Friday, May 25, 2007

Revealed: The Secret Machines At The Highline Ballroom

By: David Schultz

A few months ago, The Secret Machines quietly announced that guitarist Ben Curtis would be leaving the band he founded with his brother Brandon and drummer Josh Garza. For a trio that works so well together, Curtis' departure might have sounded a death knell for The Machines, right on the verge of their emergence as one of the freshest and most exciting new groups of the new century. Rather then spiral aimlessly in the face of loss, Brandon Curtis and Garza quickly regrouped and began working on new material focusing on the matter at hand and not what might have been. Having already attracted the ardor of David Bowie upon the release of last year's Ten Silver Drops, the Thin White Duke tabbed The Machines to reveal their new lineup and sound as the closing act of his High Line Festival at the newly opened Highline Ballroom. Technically, the Highline show was The Machines' second in as many nights: Curtis and Garza weren't leaving everything to chance, they played a late-night warm up show with substantially the same setlist the night before at The Annex on the Lower East Side.

In Ben's absence, Garza and Curtis brought on two different guitarists, who also contributed some additional keyboards while Brandon played bass. Neither contributed significantly to the much heavier sound they've adopted. Without Ben's incising guitar work, the Machines now focus on Brandon's sonorous keyboards and Garza's bombastic drums. Instead of building on the crisp modern rock found on No Here Is Nowhere and Ten Silver Drops, Garza and Curtis are moving into the sludgy heaviness akin to "Daddy's In The Doldrums." Unlike past Machines shows, the crowd seemed less enthralled by the new material, which lacked the tight hooks and grooves that fueled their success. The differences between the new material was most pronounced during "Lightning Blue Eyes" and the encore of "Sad And Lonely" and "Nowhere Again," which seemed to possess a more energized spirit. The Highline show may indicate a drastic change in musical direction for The Secret Machines; then again, it may be too early to make such a pronouncement.

Thursday, May 24, 2007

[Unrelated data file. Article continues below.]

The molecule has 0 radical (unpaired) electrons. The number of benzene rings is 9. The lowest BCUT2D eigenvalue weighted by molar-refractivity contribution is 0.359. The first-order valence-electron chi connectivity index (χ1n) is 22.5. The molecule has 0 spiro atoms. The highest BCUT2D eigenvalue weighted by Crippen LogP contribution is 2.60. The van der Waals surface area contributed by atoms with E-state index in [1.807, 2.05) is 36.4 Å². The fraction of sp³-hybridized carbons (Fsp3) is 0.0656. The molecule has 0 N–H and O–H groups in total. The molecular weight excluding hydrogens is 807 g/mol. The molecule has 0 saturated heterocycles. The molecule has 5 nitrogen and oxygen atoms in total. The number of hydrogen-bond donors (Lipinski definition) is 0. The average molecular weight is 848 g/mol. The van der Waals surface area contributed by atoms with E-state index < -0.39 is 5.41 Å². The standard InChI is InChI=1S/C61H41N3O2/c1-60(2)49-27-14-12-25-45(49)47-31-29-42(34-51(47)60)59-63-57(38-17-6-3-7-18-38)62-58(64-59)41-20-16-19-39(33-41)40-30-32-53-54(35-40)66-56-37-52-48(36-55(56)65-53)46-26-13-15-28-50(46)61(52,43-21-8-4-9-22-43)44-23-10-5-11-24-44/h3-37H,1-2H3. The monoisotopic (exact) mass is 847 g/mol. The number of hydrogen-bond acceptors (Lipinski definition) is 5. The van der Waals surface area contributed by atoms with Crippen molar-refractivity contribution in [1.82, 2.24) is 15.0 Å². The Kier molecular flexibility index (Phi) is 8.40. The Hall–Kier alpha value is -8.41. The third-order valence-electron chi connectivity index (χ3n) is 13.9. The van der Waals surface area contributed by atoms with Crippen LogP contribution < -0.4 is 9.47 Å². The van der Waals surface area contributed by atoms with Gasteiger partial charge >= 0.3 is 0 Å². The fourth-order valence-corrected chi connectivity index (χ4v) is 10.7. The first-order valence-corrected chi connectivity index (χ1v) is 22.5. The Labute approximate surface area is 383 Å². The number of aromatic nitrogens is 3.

Nick Oliveri Ready to Rock Ozzfest

Queens of the Stone Age put on one of the best shows I've ever seen in a gym at Towson State University. They flat out jammed for the entire set. Of course, Nick Oliveri was a major force for QUOTSA. Now his "Mondo Generator" have signed with Suburban Noize Records and are set to release a new record, Dead Planet: SONICSLOWMOTIONTRAILS.

The new record is timed to release with Nick and Mondo Generator hitting the road with Ozzfest. Nick is apparently psyched. "I can't wait to sweat and bleed with the Ozzfest crowds! I did the main stage with Queens of the Stone Age in 2000. I remember thinking the 2nd stage was much more intimate," says Oliveri. "General admission, no seats, mosh pits, beer, girls, sun and Mondo Generator will be bringing some loud, fast, heavy, sludge to compliment. Let's get it on!"

No doubt, get it on they will. Recorded by producer Nick Raskulinecz (Foo Fighters, Velvet Revolver, System Of A Down) at Dave Grohl's Studio 606 Dead Planet: SONICSLOWMOTIONTRAILS hits stores July 17th.

Yellowcard Readies New Record

Yellowcard is set for a summer release of their new record Paper Walls . The disc hits stores July 17th and is the third in a trilogy of albums that includes 2006's Lights and Sounds and Ocean Avenue from 2003. In addition to putting out the new record, the band will play the 2007 Vans Warped Tour from June 29 – July 19. They also plan to announce additional live dates shortly.

The Jacksonville, Florida based rockers went out west to make the new record. Paper Walls was produced by Neal Avron who did their first two records. While that familiarity made things a bit easier in the studio, this was the first time the band had been in the studio since guitarist Ryan Mendez joined the group during the Lights and Sounds tour. Frontman Ryan Key, who had to undergo some vocal surgery had this to say about the recording: "This album is the sound of five musicians in a room having a great time and writing the music that we love. We feel like the luckiest guys in the world to be able to do this."

Of course, being on a major label will allow their fans to buy the new record twice. A deluxe CD/DVD version of Paper Walls will also be sold that is said to feature "exclusive behind-the-scenes footage of the band, extensive photo gallery and two additional live bonus tracks." Meanwhile you can check out some footage of videos of Yellowcard recording "Paper Walls" in the studio here on YouTube. You can also listen to "Light Up The Sky" here:
Windows Media / Real.

MySpace Records Releasing Kyle XY Soundtrack

MySpace Records announced they are putting out the soundtrack to the first season of ABC's "Kyle XY." The disc will include songs from bands featured last season like O.A.R., Cary Brothers, The 88, Earlimart, Mates of State, In-Flight Safety, Irving, Mariana's Trench, and Sean Hayes. I'm a big O.A.R. and Cary Brothers fan, but it seems to me that MySpace ought to be giving more back to the unknown bands that helped make the site what it is. I'd love to see MySpace put its corporate muscle behind a bunch of relatively unknown bands. There are tons that deserve the attention, most of whom have a MySpace account so they'll be easy for them to find!

Tuesday, May 22, 2007

Keeping The Doors Open: Riders On The Storm

By: David Schultz